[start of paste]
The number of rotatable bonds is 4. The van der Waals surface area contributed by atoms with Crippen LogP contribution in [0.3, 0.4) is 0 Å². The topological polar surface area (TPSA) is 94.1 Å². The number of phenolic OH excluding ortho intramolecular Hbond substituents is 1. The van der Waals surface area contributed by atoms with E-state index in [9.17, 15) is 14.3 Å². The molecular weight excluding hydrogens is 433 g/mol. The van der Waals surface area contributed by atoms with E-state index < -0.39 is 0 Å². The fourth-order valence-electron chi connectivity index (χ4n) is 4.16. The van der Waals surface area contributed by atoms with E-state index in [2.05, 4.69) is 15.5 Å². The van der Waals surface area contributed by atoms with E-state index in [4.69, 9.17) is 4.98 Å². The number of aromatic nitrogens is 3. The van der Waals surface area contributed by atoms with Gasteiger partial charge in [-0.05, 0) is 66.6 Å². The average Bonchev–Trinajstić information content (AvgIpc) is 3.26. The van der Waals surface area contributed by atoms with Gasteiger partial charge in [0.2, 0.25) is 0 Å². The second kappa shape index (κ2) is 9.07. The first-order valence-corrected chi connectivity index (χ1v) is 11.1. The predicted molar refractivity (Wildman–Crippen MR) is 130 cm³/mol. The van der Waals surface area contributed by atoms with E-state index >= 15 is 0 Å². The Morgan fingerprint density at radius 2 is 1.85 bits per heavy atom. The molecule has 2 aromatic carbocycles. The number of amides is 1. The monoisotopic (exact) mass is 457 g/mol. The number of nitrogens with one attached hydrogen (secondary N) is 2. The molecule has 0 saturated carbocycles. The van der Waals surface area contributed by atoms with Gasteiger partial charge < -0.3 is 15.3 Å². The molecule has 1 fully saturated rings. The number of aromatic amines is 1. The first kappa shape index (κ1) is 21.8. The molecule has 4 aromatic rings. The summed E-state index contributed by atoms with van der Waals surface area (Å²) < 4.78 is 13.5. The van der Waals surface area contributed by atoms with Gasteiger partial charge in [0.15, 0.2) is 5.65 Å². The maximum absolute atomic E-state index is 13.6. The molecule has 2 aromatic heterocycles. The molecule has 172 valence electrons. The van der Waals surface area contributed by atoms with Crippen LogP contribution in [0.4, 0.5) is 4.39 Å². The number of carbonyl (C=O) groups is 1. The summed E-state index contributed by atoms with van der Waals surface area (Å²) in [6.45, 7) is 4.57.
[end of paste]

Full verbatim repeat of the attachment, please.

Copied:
The number of rotatable bonds is 4. The van der Waals surface area contributed by atoms with Crippen LogP contribution in [0.3, 0.4) is 0 Å². The topological polar surface area (TPSA) is 94.1 Å². The number of phenolic OH excluding ortho intramolecular Hbond substituents is 1. The van der Waals surface area contributed by atoms with E-state index in [9.17, 15) is 14.3 Å². The molecular weight excluding hydrogens is 433 g/mol. The van der Waals surface area contributed by atoms with E-state index < -0.39 is 0 Å². The fourth-order valence-electron chi connectivity index (χ4n) is 4.16. The van der Waals surface area contributed by atoms with E-state index in [2.05, 4.69) is 15.5 Å². The van der Waals surface area contributed by atoms with E-state index in [4.69, 9.17) is 4.98 Å². The number of aromatic nitrogens is 3. The van der Waals surface area contributed by atoms with Gasteiger partial charge in [-0.05, 0) is 66.6 Å². The average Bonchev–Trinajstić information content (AvgIpc) is 3.26. The van der Waals surface area contributed by atoms with Gasteiger partial charge in [0.2, 0.25) is 0 Å². The second kappa shape index (κ2) is 9.07. The first-order valence-corrected chi connectivity index (χ1v) is 11.1. The predicted molar refractivity (Wildman–Crippen MR) is 130 cm³/mol. The van der Waals surface area contributed by atoms with E-state index >= 15 is 0 Å². The Morgan fingerprint density at radius 2 is 1.85 bits per heavy atom. The molecule has 2 aromatic carbocycles. The number of amides is 1. The monoisotopic (exact) mass is 457 g/mol. The number of nitrogens with one attached hydrogen (secondary N) is 2. The molecule has 0 saturated carbocycles. The van der Waals surface area contributed by atoms with Gasteiger partial charge < -0.3 is 15.3 Å². The molecule has 1 fully saturated rings. The number of aromatic amines is 1. The first kappa shape index (κ1) is 21.8. The molecule has 4 aromatic rings. The summed E-state index contributed by atoms with van der Waals surface area (Å²) < 4.78 is 13.5. The van der Waals surface area contributed by atoms with Gasteiger partial charge in [0.15, 0.2) is 5.65 Å². The maximum absolute atomic E-state index is 13.6. The molecule has 2 aromatic heterocycles. The molecule has 172 valence electrons. The van der Waals surface area contributed by atoms with Crippen LogP contribution in [0.4, 0.5) is 4.39 Å². The number of carbonyl (C=O) groups is 1. The summed E-state index contributed by atoms with van der Waals surface area (Å²) in [6.45, 7) is 4.57.